7) Dantas and Fisher say that "homeopathy is remarkably durable". But, of course, they should know that this is not an argument for homeopathy, since many other pseudo-scientific practices also are remarkably durable, such as astrology and iridology. Similarly, the fact that homeopathy sells well, that it is accepted as a medical specialty in a few countries or that the public knows about it is absolutely irrelevant for its validity. Science does not work like that. Thus, the figures they cite only show how strong media misinformation is concerning alternative medical practices; and how desperate homeopaths are to find something that they could bargain as "evidence".

(As for the official recognition of homeopathy by AMB, what the collective wisdom of the literature indicates is that the time has come for AMB to reconsider this tragic mistake.)

8) Dantas and Fisher would like to pretend that they hold some moral high ground on this subject, defending a revolutionary discipline against stubborn skeptics. That is infamous. But we can remain objective about it. If they suppose that I have been too stern on homeopathy, I make them the same offer I made the president of the AMHB in a Br Med J debate, and which unfortunately went non-replied11: a chance to really add significant information to our scientific knowledge.

I will select a mother-tincture which they, or whomever they choose, will blindly ingest daily for the time they prefer. After that, according to their symptoms, they will identify which substance was selected.

This simple test is the basis of the "proving" concept in homeopathy, vital for its diagnosing procedures, absolutely feasible and that I would consider convincing proof of the homeopathic effect.

On the other hand, if the information from the provings is unreliable, so is the complex repertorizing-diagnosing-prescribing homeopathic scheme, and the explanation for an occasional positive result in homeopathy should be sought somewhere else.

Alternatively, they could take the US 1 000 000 prize offered by an American foundation to anyone who could differentiate homeopathy from distilled water using any method (even their favorite one for the moment, thermoluminescence, is acceptable). In case they are not aware of this golden opportunity, I am glad to give them the source: []

However, I have to report that one such attempt has been recently made, to no avail12.

Finally, the authors make a travesty of a "scientific call for arms" when they speak of a "collaborative effort" to "understand" homeopathy. Homeopaths are the ones to reject science and deny evidence, holding on to beyond-obsolete notions such as "vital energy", "constitutional types", "miasmas", "aggravations", "provings" and the like. Judging by the current status of homeopathy in Brazil, though, I wouldn't say that this denial has been futile.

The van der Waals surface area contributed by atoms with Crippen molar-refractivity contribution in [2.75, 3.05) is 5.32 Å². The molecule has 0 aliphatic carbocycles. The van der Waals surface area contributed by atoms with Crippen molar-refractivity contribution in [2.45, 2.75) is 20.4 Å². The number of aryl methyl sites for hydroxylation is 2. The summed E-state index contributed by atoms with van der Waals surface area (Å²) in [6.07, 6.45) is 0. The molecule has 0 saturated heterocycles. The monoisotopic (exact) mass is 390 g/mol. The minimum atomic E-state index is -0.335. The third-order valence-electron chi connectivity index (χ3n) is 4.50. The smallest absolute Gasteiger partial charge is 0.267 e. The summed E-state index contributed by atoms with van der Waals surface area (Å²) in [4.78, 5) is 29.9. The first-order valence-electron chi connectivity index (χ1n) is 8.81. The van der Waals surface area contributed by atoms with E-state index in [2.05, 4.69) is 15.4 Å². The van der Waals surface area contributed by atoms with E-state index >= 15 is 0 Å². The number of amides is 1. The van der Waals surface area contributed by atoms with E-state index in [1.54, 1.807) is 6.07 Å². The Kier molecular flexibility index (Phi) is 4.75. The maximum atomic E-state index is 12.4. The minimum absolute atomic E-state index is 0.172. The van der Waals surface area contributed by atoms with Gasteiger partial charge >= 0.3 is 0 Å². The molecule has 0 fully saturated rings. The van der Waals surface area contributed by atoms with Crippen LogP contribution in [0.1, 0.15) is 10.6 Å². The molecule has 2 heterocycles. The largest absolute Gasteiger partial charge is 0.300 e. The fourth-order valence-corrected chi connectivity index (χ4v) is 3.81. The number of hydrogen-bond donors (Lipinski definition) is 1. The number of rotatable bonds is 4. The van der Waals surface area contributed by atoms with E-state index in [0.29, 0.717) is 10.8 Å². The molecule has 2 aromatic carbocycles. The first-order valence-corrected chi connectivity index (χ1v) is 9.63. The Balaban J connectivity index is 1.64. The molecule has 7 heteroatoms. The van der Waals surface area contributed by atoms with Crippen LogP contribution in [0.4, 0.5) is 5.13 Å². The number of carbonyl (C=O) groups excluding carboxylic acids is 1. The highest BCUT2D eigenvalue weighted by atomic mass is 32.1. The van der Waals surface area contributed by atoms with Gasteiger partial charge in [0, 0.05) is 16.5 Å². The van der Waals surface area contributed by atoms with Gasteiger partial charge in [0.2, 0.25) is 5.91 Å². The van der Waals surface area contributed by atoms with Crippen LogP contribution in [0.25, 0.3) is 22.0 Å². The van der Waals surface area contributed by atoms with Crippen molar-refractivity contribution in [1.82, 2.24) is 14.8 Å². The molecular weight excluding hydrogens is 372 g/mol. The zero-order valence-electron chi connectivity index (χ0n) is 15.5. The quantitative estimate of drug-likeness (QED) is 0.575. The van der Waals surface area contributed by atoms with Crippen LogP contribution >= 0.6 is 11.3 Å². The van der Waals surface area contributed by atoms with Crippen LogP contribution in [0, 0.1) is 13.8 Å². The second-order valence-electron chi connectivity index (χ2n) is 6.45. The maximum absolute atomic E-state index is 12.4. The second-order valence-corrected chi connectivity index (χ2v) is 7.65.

1. Almeida RMVR. A critical review of the possible benefits associated with homeopathic medicine. Rev Hosp Clin Fac Med S Paulo 2003; 58(6):324-331.

2. Hill C, Dpyon F - Review of randomized trials of homeopathy. Rev Epidemiol Santé Pub 1990; 38:39-47.

3. Kurz R. Clinical medicine versus homeopathy. Paediatric Padology 1992; 27(2):37-41.

4. Aulas J. Homeopathy update. Préscrire Int 1996; 15(155):674-84.

5. Ernst E. A systematic review of systematic reviews of homeopathy. Br J Clin Pharmacol 2002; 54(6): 577-582.

6. CRD. Homeopathy. Effective Health Care 2002; 7(3) [Centre for Reviews and Dissemination], University of York, York, UK.

7. Ramey D, Wagner M, Imrie RH et al. Homeopathy and science: a closer look. Available <> - June 2003.

8. Linde K, Clausius N, Ramirez G et al. - Are the clinical effects of homoeopathy placebo effects? A meta-analysis of placebo-controlled trials. Lancet 1997; 350:834-43.

9. Sterne JAC, Egger M, Smith GD. Systematic reviews in health care: investigating and dealing with publication and other biases in meta-analysis. Br Med J 2001; 323:101-105.

10. Lewith GT, Watkins AD, Hyland ME, Shaw S, Broomfield JA, Dolan G, et al. Use of ultramolecular potencies of allergen to treat asthmatic people allergic to house dust mite: double blind randomised controlled clinical trial. Br Med J 2002; 324(7336):520.

11. Almeida RMVR. Re: Again homeopathy? [British Medical Journal e-letter]. Available <>; 20/08/2003.

12. BBC. Homeopathy: The Test – transcript. Available <>; 28/04/04.

Publication Dates

  • Publication in this collection
    28 July 2004
  • Date of issue